AUT Law School

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The AUT Law School primary objective is to be a centre of excellence for law and humanities research in New Zealand. The school has particular research strength in; Corporate Governance, Insurance Law, Family Law, Employment Law, Sports Law, Wills and Estates, and Media Law.


Recent Submissions

Now showing 1 - 5 of 39
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    Samoa Law Reform and Legal Pluralism: Critical Challenges to Achieving Legal Recognition of Fa’atama and SOGIEC
    (University of Canterbury, 2023) Fa’amatuainu, Bridget
    In this article, I draw attention to Samoa'.s women'.s gender quota cases which brought into question the legal and constitutional language adopted in laws, constitutional interpretation, human rights, judicial independence of the courts and rule of law in conflict with Samoan customs. What the constitutional cases demonstrate is a more modern egalitarian Samoan legal and political system which highlights how this modern conception of justice undermines the Samoan political and legal values that traditionally begin with fostering and enhancing fundamental interpersonal relations first, because it is there that we observe the modern state or community"s most fundamental values with respect to the politico-legal realm. This article argues for a critical examination of these ongoing challenges and tensions first before considering whether the best pathway for recognition of the status of fa'atama and diverse sexual orientation, gender identity expression and sex characteristics (SOGIEC) representation is achievable in Samoa.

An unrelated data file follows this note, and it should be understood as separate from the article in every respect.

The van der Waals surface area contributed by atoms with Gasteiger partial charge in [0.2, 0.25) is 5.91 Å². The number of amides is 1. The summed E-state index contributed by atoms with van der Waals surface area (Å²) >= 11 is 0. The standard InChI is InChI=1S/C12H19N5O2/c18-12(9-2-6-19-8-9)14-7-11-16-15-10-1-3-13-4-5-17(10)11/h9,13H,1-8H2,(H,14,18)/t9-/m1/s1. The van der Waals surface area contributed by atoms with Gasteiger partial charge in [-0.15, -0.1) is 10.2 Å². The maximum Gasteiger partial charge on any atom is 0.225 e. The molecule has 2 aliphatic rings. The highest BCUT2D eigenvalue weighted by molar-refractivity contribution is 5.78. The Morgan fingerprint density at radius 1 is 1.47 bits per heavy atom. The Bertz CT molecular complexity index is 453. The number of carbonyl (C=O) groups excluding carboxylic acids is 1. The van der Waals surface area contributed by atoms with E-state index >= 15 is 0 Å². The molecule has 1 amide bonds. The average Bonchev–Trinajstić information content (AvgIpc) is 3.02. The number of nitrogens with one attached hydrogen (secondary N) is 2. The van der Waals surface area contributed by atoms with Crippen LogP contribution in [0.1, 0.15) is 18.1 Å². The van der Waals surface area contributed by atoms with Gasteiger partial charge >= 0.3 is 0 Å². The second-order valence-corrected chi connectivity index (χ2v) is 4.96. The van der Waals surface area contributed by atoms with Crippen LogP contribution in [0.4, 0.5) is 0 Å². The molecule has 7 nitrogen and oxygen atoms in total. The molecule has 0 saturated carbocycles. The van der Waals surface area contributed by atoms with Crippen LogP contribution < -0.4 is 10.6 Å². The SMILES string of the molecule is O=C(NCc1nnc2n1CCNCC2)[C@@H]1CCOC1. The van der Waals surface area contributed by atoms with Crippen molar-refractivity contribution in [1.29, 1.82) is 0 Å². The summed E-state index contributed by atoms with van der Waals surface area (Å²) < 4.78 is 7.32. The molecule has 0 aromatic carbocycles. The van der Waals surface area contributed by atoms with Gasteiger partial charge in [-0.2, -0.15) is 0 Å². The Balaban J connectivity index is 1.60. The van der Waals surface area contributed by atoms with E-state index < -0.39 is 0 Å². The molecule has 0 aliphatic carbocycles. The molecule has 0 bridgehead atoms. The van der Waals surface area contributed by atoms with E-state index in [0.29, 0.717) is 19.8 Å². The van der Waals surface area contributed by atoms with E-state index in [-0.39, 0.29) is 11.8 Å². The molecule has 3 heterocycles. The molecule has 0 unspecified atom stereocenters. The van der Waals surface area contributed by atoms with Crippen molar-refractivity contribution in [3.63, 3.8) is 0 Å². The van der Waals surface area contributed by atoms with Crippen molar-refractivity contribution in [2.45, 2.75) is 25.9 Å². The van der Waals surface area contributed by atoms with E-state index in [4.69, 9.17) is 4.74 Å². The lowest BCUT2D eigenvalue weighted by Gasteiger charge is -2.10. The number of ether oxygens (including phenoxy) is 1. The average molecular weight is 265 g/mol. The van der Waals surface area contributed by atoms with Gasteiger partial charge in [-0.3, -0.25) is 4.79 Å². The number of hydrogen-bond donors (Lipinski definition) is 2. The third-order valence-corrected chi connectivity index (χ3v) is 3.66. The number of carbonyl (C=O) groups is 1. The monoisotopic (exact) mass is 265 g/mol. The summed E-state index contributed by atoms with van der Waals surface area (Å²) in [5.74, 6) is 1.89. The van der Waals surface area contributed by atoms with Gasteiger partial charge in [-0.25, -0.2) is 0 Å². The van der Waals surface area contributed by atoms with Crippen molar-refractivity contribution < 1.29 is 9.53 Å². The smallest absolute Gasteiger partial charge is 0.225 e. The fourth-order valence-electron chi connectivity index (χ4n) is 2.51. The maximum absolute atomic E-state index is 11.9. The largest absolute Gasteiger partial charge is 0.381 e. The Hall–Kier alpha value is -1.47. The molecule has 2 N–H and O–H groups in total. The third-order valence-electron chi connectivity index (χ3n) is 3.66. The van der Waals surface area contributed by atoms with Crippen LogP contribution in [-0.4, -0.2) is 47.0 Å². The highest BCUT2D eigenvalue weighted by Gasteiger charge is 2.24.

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    Care of Children Act 2004: Continuation of Cultural Assimilation
    (Victoria University of Wellington Library, 2023-12-06) Cleland, Alison
    This article argues that the cultural assimilation of Māori family forms, originating in colonial private family laws, continues under the Care of Children Act 2004 (COCA). It finds that the opportunity to draft a law that was respectful of tikanga Māori and te Tiriti o Waitangi was lost when legislators ignored all the critiques of the operating principles and processes of the Pākehā legal system, provided by Māori during the 1980s and 1990s. The article argues that cultural assimilation continues through court decisions, since COCA principles require priority to be given to parents, with a corresponding marginalisation of whānau, hapū and iwi. The article concludes that incremental reform would be unlikely to achieve legislation that is fit for a bicultural Aotearoa New Zealand. It advocates for a transformational Māori-led family law reform process, guided by te Tiriti o Waitangi/the Treaty of Waitangi and by tikanga Māori.
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    He Ture Kia Tika - Let the Law Be Right
    (Auckland University of Technology, 2023-10) Black, Stella; Thom, Katey; Burnside, David; Hastings, Jessica; White, Shane; McKenna, Brian; Tumoana, Jeremy; Cannon, Tracey; Burke, Martin; Brookbanks, Warren; Exeter, Daniel; White, Thomas; Tua, Rob; Haitana, Jason; Lampshire, Deborah; Turner, Shelley
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